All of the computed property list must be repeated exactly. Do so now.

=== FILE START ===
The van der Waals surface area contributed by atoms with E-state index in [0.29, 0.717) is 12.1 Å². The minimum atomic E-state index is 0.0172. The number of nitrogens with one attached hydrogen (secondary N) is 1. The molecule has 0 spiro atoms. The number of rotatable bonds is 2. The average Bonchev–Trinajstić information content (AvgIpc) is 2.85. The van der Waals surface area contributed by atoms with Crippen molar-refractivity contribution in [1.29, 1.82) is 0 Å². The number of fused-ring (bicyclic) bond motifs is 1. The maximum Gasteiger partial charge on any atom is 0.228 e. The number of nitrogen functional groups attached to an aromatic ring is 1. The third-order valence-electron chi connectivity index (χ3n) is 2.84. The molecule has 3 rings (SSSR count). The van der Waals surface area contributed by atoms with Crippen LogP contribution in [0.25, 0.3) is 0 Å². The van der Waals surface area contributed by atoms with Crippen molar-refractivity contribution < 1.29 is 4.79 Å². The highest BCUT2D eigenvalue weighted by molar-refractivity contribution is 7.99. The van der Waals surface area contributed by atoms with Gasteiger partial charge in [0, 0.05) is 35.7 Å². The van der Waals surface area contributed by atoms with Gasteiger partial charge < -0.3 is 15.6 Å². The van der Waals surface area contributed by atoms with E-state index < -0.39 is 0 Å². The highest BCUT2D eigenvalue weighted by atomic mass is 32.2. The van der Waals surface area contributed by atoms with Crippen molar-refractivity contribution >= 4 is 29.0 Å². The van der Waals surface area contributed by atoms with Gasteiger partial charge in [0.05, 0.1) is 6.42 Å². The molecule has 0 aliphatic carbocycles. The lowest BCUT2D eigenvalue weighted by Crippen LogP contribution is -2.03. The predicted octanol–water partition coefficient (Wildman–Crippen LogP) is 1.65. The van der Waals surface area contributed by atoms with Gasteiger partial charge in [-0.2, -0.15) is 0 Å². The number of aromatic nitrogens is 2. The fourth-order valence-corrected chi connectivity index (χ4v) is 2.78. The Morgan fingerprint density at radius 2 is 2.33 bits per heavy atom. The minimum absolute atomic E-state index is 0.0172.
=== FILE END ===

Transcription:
The van der Waals surface area contributed by atoms with E-state index in [0.29, 0.717) is 12.1 Å². The minimum atomic E-state index is 0.0172. The number of nitrogens with one attached hydrogen (secondary N) is 1. The molecule has 0 spiro atoms. The number of rotatable bonds is 2. The average Bonchev–Trinajstić information content (AvgIpc) is 2.85. The van der Waals surface area contributed by atoms with Crippen molar-refractivity contribution in [1.29, 1.82) is 0 Å². The number of fused-ring (bicyclic) bond motifs is 1. The maximum Gasteiger partial charge on any atom is 0.228 e. The number of nitrogen functional groups attached to an aromatic ring is 1. The third-order valence-electron chi connectivity index (χ3n) is 2.84. The molecule has 3 rings (SSSR count). The van der Waals surface area contributed by atoms with Crippen LogP contribution in [0.25, 0.3) is 0 Å². The van der Waals surface area contributed by atoms with Crippen molar-refractivity contribution < 1.29 is 4.79 Å². The highest BCUT2D eigenvalue weighted by molar-refractivity contribution is 7.99. The van der Waals surface area contributed by atoms with Gasteiger partial charge in [0, 0.05) is 35.7 Å². The van der Waals surface area contributed by atoms with Gasteiger partial charge < -0.3 is 15.6 Å². The van der Waals surface area contributed by atoms with E-state index < -0.39 is 0 Å². The highest BCUT2D eigenvalue weighted by atomic mass is 32.2. The van der Waals surface area contributed by atoms with Crippen molar-refractivity contribution >= 4 is 29.0 Å². The van der Waals surface area contributed by atoms with Gasteiger partial charge in [0.05, 0.1) is 6.42 Å². The molecule has 0 aliphatic carbocycles. The lowest BCUT2D eigenvalue weighted by Crippen LogP contribution is -2.03. The predicted octanol–water partition coefficient (Wildman–Crippen LogP) is 1.65. The van der Waals surface area contributed by atoms with Gasteiger partial charge in [-0.2, -0.15) is 0 Å². The number of aromatic nitrogens is 2. The fourth-order valence-corrected chi connectivity index (χ4v) is 2.78. The Morgan fingerprint density at radius 2 is 2.33 bits per heavy atom. The minimum absolute atomic E-state index is 0.0172.